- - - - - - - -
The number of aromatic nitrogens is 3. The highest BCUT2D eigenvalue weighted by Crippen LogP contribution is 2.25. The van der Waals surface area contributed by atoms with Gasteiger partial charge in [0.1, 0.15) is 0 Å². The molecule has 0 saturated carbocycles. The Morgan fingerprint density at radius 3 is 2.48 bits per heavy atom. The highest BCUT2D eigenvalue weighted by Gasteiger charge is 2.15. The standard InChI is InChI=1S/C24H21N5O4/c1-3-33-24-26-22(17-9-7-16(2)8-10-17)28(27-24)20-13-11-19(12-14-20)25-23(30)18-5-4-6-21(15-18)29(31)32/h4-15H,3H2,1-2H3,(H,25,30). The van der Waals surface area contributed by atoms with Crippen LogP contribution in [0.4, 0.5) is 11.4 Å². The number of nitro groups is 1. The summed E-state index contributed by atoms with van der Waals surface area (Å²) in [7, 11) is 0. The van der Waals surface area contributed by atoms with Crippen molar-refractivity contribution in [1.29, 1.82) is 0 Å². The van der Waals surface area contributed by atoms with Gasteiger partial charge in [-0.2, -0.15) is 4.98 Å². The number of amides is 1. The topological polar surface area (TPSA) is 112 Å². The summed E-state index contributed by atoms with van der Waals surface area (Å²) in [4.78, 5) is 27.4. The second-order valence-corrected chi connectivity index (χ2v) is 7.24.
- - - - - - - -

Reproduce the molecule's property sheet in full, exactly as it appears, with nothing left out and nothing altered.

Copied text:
The number of aromatic nitrogens is 3. The highest BCUT2D eigenvalue weighted by Crippen LogP contribution is 2.25. The van der Waals surface area contributed by atoms with Gasteiger partial charge in [0.1, 0.15) is 0 Å². The molecule has 0 saturated carbocycles. The Morgan fingerprint density at radius 3 is 2.48 bits per heavy atom. The highest BCUT2D eigenvalue weighted by Gasteiger charge is 2.15. The standard InChI is InChI=1S/C24H21N5O4/c1-3-33-24-26-22(17-9-7-16(2)8-10-17)28(27-24)20-13-11-19(12-14-20)25-23(30)18-5-4-6-21(15-18)29(31)32/h4-15H,3H2,1-2H3,(H,25,30). The van der Waals surface area contributed by atoms with Crippen LogP contribution in [0.4, 0.5) is 11.4 Å². The number of nitro groups is 1. The summed E-state index contributed by atoms with van der Waals surface area (Å²) in [7, 11) is 0. The van der Waals surface area contributed by atoms with Crippen molar-refractivity contribution in [1.29, 1.82) is 0 Å². The van der Waals surface area contributed by atoms with Gasteiger partial charge in [-0.2, -0.15) is 4.98 Å². The number of amides is 1. The topological polar surface area (TPSA) is 112 Å². The summed E-state index contributed by atoms with van der Waals surface area (Å²) in [4.78, 5) is 27.4. The second-order valence-corrected chi connectivity index (χ2v) is 7.24.